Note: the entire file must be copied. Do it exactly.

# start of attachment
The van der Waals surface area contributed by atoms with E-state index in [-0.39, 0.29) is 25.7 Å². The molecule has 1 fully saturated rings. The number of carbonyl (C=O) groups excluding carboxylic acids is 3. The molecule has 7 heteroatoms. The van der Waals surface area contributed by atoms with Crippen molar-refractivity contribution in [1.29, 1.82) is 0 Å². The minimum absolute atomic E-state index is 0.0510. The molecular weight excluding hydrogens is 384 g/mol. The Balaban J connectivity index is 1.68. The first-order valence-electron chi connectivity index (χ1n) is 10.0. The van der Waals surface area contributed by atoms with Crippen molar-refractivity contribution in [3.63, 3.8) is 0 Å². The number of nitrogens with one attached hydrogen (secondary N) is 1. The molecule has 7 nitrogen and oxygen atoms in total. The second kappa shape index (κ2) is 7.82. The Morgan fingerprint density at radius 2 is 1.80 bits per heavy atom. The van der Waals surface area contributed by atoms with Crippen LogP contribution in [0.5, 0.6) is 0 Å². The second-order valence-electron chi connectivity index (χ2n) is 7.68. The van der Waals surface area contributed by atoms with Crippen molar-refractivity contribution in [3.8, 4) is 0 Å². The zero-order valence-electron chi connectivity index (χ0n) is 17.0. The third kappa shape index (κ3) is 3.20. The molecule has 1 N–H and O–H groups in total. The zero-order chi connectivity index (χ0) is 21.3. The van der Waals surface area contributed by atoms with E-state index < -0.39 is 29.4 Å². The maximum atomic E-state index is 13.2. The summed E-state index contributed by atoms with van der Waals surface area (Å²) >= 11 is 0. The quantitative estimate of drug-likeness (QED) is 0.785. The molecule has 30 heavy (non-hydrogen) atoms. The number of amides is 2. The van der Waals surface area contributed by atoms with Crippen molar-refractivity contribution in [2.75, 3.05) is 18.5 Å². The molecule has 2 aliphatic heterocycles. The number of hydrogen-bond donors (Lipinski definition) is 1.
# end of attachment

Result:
The van der Waals surface area contributed by atoms with E-state index in [-0.39, 0.29) is 25.7 Å². The molecule has 1 fully saturated rings. The number of carbonyl (C=O) groups excluding carboxylic acids is 3. The molecule has 7 heteroatoms. The van der Waals surface area contributed by atoms with Crippen molar-refractivity contribution in [1.29, 1.82) is 0 Å². The minimum absolute atomic E-state index is 0.0510. The molecular weight excluding hydrogens is 384 g/mol. The Balaban J connectivity index is 1.68. The first-order valence-electron chi connectivity index (χ1n) is 10.0. The van der Waals surface area contributed by atoms with Crippen molar-refractivity contribution in [3.63, 3.8) is 0 Å². The number of nitrogens with one attached hydrogen (secondary N) is 1. The molecule has 7 nitrogen and oxygen atoms in total. The second kappa shape index (κ2) is 7.82. The Morgan fingerprint density at radius 2 is 1.80 bits per heavy atom. The van der Waals surface area contributed by atoms with Crippen LogP contribution in [0.5, 0.6) is 0 Å². The second-order valence-electron chi connectivity index (χ2n) is 7.68. The van der Waals surface area contributed by atoms with Crippen molar-refractivity contribution in [3.8, 4) is 0 Å². The zero-order valence-electron chi connectivity index (χ0n) is 17.0. The third kappa shape index (κ3) is 3.20. The molecule has 1 N–H and O–H groups in total. The zero-order chi connectivity index (χ0) is 21.3. The van der Waals surface area contributed by atoms with E-state index < -0.39 is 29.4 Å². The maximum atomic E-state index is 13.2. The summed E-state index contributed by atoms with van der Waals surface area (Å²) >= 11 is 0. The quantitative estimate of drug-likeness (QED) is 0.785. The molecule has 30 heavy (non-hydrogen) atoms. The number of amides is 2. The van der Waals surface area contributed by atoms with Crippen molar-refractivity contribution in [2.75, 3.05) is 18.5 Å². The molecule has 2 aliphatic heterocycles. The number of hydrogen-bond donors (Lipinski definition) is 1.